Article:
FourFourTwo's 100 Greatest Footballers EVER: No.17, Gerd Muller
Quite simply, Gerd Muller was the greatest ever pure striker the world had ever seen. His technical skills were not sublime, and he was neither fast nor physically imposing, but the phenomenal German had the remarkable talent of being in the right place at the right time to put balls into nets. Nobody was capable of doing that like him.
His scoring record is astonishing. Muller netted 365 times in 427 Bundesliga matches for Bayern Munich, winning the title four times. He scored 40 goals in a single season in 1971/72. He then hit 67 goals in 49 games in all competitions in 1972/73. He scored in two of the three European Cup finals the Bavarians won between 1974 and 1976.
His scoring record is astonishing. Muller netted 365 times in 427 Bundesliga matches for Bayern Munich
He found the net 68 times in 62 appearances for the national team – one of the very few strikers to average more than a goal per game on the international stage. Miroslav Klose might have overtaken him as the most prolific striker for Germany, but he needed 137 games to score 71 goals, and some were netted against clearly inferior opposition. That puts Muller's achievements into the right perspective.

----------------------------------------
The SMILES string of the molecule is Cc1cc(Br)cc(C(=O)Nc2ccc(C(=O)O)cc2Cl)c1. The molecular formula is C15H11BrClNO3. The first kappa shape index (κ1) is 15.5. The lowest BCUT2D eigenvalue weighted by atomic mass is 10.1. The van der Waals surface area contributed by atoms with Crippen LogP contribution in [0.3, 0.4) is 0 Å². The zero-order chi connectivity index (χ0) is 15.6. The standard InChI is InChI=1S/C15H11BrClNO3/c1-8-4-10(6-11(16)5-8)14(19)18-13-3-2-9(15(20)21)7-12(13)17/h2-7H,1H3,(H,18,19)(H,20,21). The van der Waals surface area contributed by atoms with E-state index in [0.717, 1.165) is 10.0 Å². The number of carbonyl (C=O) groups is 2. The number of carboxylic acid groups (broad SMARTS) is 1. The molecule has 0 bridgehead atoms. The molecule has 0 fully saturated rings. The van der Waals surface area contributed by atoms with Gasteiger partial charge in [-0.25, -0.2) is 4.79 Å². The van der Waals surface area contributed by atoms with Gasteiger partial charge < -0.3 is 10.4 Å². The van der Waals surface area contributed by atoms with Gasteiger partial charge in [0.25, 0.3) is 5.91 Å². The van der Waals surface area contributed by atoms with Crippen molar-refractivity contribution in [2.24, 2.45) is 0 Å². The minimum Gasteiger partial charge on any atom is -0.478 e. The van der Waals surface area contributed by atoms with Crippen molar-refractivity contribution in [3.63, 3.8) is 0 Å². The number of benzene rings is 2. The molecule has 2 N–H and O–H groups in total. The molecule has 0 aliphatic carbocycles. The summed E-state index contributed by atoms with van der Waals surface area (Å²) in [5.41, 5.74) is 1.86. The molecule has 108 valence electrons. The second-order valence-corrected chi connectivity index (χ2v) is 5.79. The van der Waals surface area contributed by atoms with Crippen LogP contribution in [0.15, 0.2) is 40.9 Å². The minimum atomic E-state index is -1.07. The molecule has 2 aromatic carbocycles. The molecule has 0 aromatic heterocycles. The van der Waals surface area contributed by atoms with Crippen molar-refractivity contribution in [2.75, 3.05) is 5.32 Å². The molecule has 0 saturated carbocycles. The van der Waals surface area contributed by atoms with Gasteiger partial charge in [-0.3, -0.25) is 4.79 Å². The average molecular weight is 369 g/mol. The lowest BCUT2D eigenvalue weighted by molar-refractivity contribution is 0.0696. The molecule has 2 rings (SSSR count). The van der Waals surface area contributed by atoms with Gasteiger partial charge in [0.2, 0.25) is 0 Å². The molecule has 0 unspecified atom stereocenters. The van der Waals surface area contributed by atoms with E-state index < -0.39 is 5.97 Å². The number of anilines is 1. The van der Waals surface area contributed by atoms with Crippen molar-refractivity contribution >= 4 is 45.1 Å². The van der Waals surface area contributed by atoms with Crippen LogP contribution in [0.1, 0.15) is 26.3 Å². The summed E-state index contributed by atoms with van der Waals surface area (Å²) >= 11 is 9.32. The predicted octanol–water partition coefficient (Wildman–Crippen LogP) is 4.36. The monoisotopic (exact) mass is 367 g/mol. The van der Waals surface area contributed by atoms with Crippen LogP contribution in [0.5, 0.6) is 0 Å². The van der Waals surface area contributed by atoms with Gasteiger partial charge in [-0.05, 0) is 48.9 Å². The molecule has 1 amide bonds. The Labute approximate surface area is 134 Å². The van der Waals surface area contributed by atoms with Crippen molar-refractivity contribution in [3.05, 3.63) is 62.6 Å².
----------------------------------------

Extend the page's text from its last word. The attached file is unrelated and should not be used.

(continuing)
World Cup Golden Boot
Muller was the top scorer at the 1970 World Cup with 10 goals in six matches. At Euro 72, he scored twice in the semi-finals against Belgium and twice more in the final against the Soviet Union as West Germany triumphed. Then he got the precious winner in the 1974 World Cup Final.
In short, he was unstoppable. Muller rarely scored brilliant goals and even looked a bit clumsy at times, but that didn't matter. His ability to react faster than anyone else around him, and to leap higher despite being under 5ft 10in tall, was breathtaking. Fans and team-mates alike adored his unique skills, which led to his nickname Der Bomber. There will never be another one like him.
Holland clearly deserved to lift the World Cup in 1974, but Muller was the man who scored the only goal from open play in the final to win it for West Germany. His shot was weak, but sneakily impossible to stop. He had outfoxed Johan Cruyff’s side when it mattered most.